Network & Security
Our networking team consist of leading Network & Security certified engineers and solution team design, build and implement solutions that leverage the latest industry standard technological advancements to provide customers with reliable, manageable and secure network environments to conduct their business on.
Our Network Security experts have vast experience in deploying complex solutions that are minimally invasive to the existing setup of the customers thereby leading to a greater ROI and a far secure environment that helps customers manage traffic and have complete control over their networks and security.
A system designed to prevent unauthorized access to or from a private network. Firewalls can be implemented in both hardware and software, or a combination of both. Firewalls are frequently used to prevent unauthorized Internet users from accessing private networks connected to the Internet, especially intranets. All messages entering or leaving the intranet pass through the firewall, which examines each message and blocks those that do not meet the specified security criteria.
Unified Threat Management
UTM is used to describe network firewalls that have many features in one box, including e-mail spam filtering, anti-virus capability, an intrusion detection (or prevention) system (IDS or IPS), and World Wide Web content filtering, along with the traditional activities of a firewall. These are application-layer firewalls that use proxies to process and forward all incoming traffic, though they can still frequently work in a transparent mode that disguises this fact. However, if this uses too much processor time, the higher-level inspection can be disabled so that the firewall functions like a much simpler network address translation (NAT) gateway.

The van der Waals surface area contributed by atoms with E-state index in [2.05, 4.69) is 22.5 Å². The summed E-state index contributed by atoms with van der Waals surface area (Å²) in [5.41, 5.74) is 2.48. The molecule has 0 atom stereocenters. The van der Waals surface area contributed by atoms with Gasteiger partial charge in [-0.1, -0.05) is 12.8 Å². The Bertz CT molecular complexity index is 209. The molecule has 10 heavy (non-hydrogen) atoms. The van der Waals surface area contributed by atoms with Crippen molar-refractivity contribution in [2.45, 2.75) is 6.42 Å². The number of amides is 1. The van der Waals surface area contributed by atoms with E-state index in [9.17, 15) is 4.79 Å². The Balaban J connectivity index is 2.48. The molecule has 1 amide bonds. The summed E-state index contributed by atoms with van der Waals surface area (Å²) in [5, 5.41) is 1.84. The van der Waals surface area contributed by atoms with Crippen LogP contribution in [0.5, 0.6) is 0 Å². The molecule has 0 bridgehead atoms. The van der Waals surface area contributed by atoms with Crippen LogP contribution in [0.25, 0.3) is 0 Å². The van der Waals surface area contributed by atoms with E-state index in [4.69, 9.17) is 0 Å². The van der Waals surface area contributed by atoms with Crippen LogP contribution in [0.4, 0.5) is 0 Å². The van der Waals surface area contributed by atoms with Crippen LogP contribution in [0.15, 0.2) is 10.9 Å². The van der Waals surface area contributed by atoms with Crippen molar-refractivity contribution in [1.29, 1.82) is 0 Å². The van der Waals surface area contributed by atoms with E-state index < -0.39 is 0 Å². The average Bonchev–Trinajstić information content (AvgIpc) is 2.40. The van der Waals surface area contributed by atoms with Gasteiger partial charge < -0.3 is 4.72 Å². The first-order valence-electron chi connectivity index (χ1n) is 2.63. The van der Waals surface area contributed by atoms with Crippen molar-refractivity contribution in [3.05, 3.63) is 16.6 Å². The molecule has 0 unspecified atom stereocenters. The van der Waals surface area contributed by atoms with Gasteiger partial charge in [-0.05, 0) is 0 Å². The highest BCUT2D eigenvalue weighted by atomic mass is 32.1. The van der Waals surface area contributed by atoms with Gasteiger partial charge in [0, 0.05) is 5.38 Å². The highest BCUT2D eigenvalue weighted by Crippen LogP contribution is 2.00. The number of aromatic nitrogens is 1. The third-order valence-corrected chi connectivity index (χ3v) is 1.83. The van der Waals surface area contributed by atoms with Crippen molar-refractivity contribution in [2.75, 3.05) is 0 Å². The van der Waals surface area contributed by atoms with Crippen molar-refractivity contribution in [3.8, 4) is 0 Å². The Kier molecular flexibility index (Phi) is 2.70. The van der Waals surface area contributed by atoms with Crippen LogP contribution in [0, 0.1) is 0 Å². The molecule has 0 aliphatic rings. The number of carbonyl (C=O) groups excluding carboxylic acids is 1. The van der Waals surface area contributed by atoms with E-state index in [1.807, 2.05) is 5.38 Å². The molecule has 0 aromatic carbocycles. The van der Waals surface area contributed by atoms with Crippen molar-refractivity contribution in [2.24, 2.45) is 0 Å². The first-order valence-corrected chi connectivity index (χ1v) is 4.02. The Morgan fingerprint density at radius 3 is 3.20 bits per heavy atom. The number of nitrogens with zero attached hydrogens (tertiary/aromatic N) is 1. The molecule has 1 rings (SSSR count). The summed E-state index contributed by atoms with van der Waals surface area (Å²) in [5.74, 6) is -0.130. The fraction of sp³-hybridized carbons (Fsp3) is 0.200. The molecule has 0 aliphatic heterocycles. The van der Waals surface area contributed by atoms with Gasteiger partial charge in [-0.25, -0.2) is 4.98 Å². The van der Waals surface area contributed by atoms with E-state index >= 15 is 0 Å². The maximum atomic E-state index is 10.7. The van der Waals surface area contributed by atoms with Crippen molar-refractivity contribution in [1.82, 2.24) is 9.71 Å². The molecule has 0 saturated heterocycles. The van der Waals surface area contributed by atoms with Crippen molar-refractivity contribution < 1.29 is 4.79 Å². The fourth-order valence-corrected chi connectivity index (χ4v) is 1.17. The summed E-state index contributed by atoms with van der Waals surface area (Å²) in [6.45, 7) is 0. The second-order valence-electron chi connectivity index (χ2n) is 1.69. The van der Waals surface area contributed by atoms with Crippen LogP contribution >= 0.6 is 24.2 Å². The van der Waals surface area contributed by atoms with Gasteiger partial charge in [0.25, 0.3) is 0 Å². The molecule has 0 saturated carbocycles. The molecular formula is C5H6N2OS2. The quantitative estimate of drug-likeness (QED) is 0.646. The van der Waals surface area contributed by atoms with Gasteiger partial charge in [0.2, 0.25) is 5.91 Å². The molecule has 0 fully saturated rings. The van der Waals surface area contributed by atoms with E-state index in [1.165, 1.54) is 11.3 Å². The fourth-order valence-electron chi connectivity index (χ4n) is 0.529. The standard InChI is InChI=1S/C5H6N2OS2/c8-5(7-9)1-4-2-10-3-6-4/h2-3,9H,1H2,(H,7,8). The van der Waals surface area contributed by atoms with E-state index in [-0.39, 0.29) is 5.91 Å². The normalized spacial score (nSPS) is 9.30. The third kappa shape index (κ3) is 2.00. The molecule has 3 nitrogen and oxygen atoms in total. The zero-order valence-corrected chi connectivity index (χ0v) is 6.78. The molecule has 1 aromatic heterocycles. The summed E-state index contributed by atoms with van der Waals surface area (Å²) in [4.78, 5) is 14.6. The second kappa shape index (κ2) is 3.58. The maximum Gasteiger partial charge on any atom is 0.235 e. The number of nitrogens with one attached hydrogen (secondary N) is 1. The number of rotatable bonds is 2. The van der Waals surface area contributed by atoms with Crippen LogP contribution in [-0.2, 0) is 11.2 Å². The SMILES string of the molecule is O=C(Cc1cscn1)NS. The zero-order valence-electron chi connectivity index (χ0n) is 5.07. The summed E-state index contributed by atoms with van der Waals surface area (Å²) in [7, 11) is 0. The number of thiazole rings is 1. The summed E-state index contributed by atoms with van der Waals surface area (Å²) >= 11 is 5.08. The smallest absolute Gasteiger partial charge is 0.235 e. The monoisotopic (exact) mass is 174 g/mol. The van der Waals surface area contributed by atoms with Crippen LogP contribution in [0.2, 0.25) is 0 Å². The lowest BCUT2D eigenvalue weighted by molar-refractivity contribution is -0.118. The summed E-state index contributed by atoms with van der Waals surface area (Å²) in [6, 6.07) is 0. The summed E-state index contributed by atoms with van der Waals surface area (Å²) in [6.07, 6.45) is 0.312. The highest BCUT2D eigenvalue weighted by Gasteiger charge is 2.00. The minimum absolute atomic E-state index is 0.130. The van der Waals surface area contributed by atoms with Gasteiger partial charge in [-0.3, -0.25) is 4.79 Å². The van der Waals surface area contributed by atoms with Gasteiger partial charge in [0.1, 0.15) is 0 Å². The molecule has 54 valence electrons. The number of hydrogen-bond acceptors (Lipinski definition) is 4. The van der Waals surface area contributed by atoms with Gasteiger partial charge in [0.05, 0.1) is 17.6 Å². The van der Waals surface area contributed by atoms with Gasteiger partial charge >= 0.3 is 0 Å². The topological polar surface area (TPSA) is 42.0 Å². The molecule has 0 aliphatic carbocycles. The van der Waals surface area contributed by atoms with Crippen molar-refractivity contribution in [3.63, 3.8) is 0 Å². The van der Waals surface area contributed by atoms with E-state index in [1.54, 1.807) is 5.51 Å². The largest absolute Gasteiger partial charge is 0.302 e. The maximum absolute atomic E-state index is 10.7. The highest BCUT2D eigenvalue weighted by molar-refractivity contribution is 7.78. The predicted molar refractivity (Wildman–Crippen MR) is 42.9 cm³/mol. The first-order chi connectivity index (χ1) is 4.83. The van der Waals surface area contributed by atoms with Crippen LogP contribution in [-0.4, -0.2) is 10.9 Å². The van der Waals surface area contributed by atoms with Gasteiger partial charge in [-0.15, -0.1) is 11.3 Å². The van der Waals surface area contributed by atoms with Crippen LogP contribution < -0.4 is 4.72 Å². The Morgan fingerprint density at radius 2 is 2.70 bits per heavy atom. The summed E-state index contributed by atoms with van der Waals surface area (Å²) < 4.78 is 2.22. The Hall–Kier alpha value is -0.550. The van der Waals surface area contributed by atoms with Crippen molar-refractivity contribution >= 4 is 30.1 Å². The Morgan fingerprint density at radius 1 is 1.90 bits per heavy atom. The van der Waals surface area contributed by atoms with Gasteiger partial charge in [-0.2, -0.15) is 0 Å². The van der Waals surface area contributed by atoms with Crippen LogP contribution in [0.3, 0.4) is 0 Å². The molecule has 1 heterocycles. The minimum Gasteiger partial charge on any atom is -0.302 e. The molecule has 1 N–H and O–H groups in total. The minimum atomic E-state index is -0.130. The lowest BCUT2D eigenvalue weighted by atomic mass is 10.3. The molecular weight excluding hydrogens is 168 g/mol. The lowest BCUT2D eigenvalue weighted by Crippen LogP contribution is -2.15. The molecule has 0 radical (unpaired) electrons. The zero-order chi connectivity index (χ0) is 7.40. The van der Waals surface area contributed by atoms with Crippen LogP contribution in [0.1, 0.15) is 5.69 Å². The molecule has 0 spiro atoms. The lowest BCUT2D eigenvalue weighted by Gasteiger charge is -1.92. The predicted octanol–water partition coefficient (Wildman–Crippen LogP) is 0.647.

Intrusion prevention is a pre-emptive approach to network security used to identify potential threats and respond to them swiftly. Like an intrusion detection system (IDS), an intrusion prevention system (IPS) monitors network traffic. However, because an exploit may be carried out very quickly after the attacker gains access, intrusion prevention systems also have the ability to take immediate action, based on a set of rules established by the network administrator. For example, an IPS might drop a packet that it determines to be malicious and block all further traffic from that IP address or port. Legitimate traffic, meanwhile, should be forwarded to the recipient with no apparent disruption or delay of service.